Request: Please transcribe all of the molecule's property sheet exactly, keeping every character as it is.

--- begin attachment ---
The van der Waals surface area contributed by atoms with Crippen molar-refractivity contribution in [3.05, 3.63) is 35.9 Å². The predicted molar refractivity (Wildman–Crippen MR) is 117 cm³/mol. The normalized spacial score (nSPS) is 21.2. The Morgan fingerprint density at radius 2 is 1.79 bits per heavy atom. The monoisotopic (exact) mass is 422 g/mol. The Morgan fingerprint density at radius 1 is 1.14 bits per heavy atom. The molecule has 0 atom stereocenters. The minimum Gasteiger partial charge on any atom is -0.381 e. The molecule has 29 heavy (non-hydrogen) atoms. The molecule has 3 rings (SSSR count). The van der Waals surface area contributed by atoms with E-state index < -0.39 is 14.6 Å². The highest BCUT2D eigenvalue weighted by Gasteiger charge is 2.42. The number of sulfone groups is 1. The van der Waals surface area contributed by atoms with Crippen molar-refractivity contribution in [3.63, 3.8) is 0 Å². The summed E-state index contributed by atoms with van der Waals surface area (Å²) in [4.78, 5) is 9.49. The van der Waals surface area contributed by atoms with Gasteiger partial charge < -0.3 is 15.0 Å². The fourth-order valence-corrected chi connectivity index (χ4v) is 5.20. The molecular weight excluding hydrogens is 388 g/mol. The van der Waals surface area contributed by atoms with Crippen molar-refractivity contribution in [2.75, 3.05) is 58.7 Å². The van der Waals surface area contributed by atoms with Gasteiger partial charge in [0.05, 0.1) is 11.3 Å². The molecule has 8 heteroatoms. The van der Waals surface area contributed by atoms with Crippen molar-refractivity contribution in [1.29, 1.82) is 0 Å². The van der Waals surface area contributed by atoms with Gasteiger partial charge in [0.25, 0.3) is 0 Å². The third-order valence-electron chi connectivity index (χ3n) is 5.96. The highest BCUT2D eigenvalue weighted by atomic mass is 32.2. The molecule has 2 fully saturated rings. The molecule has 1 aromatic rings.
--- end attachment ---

The van der Waals surface area contributed by atoms with Crippen molar-refractivity contribution in [3.05, 3.63) is 35.9 Å². The predicted molar refractivity (Wildman–Crippen MR) is 117 cm³/mol. The normalized spacial score (nSPS) is 21.2. The Morgan fingerprint density at radius 2 is 1.79 bits per heavy atom. The monoisotopic (exact) mass is 422 g/mol. The Morgan fingerprint density at radius 1 is 1.14 bits per heavy atom. The molecule has 0 atom stereocenters. The minimum Gasteiger partial charge on any atom is -0.381 e. The molecule has 29 heavy (non-hydrogen) atoms. The molecule has 3 rings (SSSR count). The van der Waals surface area contributed by atoms with E-state index < -0.39 is 14.6 Å². The highest BCUT2D eigenvalue weighted by Gasteiger charge is 2.42. The number of sulfone groups is 1. The van der Waals surface area contributed by atoms with Crippen molar-refractivity contribution in [3.63, 3.8) is 0 Å². The summed E-state index contributed by atoms with van der Waals surface area (Å²) in [4.78, 5) is 9.49. The van der Waals surface area contributed by atoms with Gasteiger partial charge < -0.3 is 15.0 Å². The fourth-order valence-corrected chi connectivity index (χ4v) is 5.20. The molecular weight excluding hydrogens is 388 g/mol. The van der Waals surface area contributed by atoms with Crippen molar-refractivity contribution in [2.75, 3.05) is 58.7 Å². The van der Waals surface area contributed by atoms with Gasteiger partial charge in [0.05, 0.1) is 11.3 Å². The molecule has 8 heteroatoms. The van der Waals surface area contributed by atoms with Crippen molar-refractivity contribution in [1.29, 1.82) is 0 Å². The van der Waals surface area contributed by atoms with Gasteiger partial charge in [0.25, 0.3) is 0 Å². The third-order valence-electron chi connectivity index (χ3n) is 5.96. The highest BCUT2D eigenvalue weighted by atomic mass is 32.2. The molecule has 2 fully saturated rings. The molecule has 1 aromatic rings.